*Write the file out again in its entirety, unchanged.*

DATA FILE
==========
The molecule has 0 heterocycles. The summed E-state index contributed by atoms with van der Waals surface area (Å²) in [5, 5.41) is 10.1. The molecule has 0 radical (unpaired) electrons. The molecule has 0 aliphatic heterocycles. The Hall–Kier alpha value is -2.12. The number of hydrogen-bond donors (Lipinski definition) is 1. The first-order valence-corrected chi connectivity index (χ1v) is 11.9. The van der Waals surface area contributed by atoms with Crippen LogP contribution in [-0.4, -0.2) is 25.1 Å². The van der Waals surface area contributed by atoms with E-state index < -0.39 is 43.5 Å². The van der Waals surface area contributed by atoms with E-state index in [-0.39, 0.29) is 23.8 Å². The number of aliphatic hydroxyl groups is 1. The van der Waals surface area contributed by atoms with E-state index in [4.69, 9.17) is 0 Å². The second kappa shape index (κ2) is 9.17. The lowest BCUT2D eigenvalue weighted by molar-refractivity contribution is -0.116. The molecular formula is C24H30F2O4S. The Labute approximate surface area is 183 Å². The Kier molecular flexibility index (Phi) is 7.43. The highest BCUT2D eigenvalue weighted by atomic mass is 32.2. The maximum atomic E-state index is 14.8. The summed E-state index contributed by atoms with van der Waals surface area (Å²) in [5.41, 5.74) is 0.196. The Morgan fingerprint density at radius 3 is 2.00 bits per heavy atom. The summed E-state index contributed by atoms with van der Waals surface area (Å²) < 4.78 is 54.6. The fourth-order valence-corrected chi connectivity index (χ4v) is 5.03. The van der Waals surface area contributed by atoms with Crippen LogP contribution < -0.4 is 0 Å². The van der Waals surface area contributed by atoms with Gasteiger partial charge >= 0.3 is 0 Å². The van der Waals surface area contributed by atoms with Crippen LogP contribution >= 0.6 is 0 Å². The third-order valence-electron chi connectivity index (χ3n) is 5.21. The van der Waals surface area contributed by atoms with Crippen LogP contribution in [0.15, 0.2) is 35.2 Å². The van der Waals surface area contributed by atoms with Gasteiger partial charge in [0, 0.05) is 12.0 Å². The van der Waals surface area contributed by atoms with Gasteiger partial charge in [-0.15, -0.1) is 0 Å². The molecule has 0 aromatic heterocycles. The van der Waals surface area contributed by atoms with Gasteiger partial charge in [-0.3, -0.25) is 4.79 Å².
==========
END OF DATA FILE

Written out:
The molecule has 0 heterocycles. The summed E-state index contributed by atoms with van der Waals surface area (Å²) in [5, 5.41) is 10.1. The molecule has 0 radical (unpaired) electrons. The molecule has 0 aliphatic heterocycles. The Hall–Kier alpha value is -2.12. The number of hydrogen-bond donors (Lipinski definition) is 1. The first-order valence-corrected chi connectivity index (χ1v) is 11.9. The van der Waals surface area contributed by atoms with Crippen LogP contribution in [-0.4, -0.2) is 25.1 Å². The van der Waals surface area contributed by atoms with E-state index < -0.39 is 43.5 Å². The van der Waals surface area contributed by atoms with E-state index in [-0.39, 0.29) is 23.8 Å². The number of aliphatic hydroxyl groups is 1. The van der Waals surface area contributed by atoms with E-state index in [4.69, 9.17) is 0 Å². The second kappa shape index (κ2) is 9.17. The lowest BCUT2D eigenvalue weighted by molar-refractivity contribution is -0.116. The molecular formula is C24H30F2O4S. The Labute approximate surface area is 183 Å². The Kier molecular flexibility index (Phi) is 7.43. The highest BCUT2D eigenvalue weighted by atomic mass is 32.2. The maximum atomic E-state index is 14.8. The summed E-state index contributed by atoms with van der Waals surface area (Å²) in [5.41, 5.74) is 0.196. The Morgan fingerprint density at radius 3 is 2.00 bits per heavy atom. The summed E-state index contributed by atoms with van der Waals surface area (Å²) < 4.78 is 54.6. The fourth-order valence-corrected chi connectivity index (χ4v) is 5.03. The van der Waals surface area contributed by atoms with Crippen LogP contribution < -0.4 is 0 Å². The van der Waals surface area contributed by atoms with Gasteiger partial charge >= 0.3 is 0 Å². The van der Waals surface area contributed by atoms with Crippen LogP contribution >= 0.6 is 0 Å². The third-order valence-electron chi connectivity index (χ3n) is 5.21. The van der Waals surface area contributed by atoms with Crippen LogP contribution in [0.15, 0.2) is 35.2 Å². The van der Waals surface area contributed by atoms with Gasteiger partial charge in [0, 0.05) is 12.0 Å². The van der Waals surface area contributed by atoms with Gasteiger partial charge in [-0.15, -0.1) is 0 Å². The molecule has 0 aromatic heterocycles. The van der Waals surface area contributed by atoms with Gasteiger partial charge in [-0.3, -0.25) is 4.79 Å².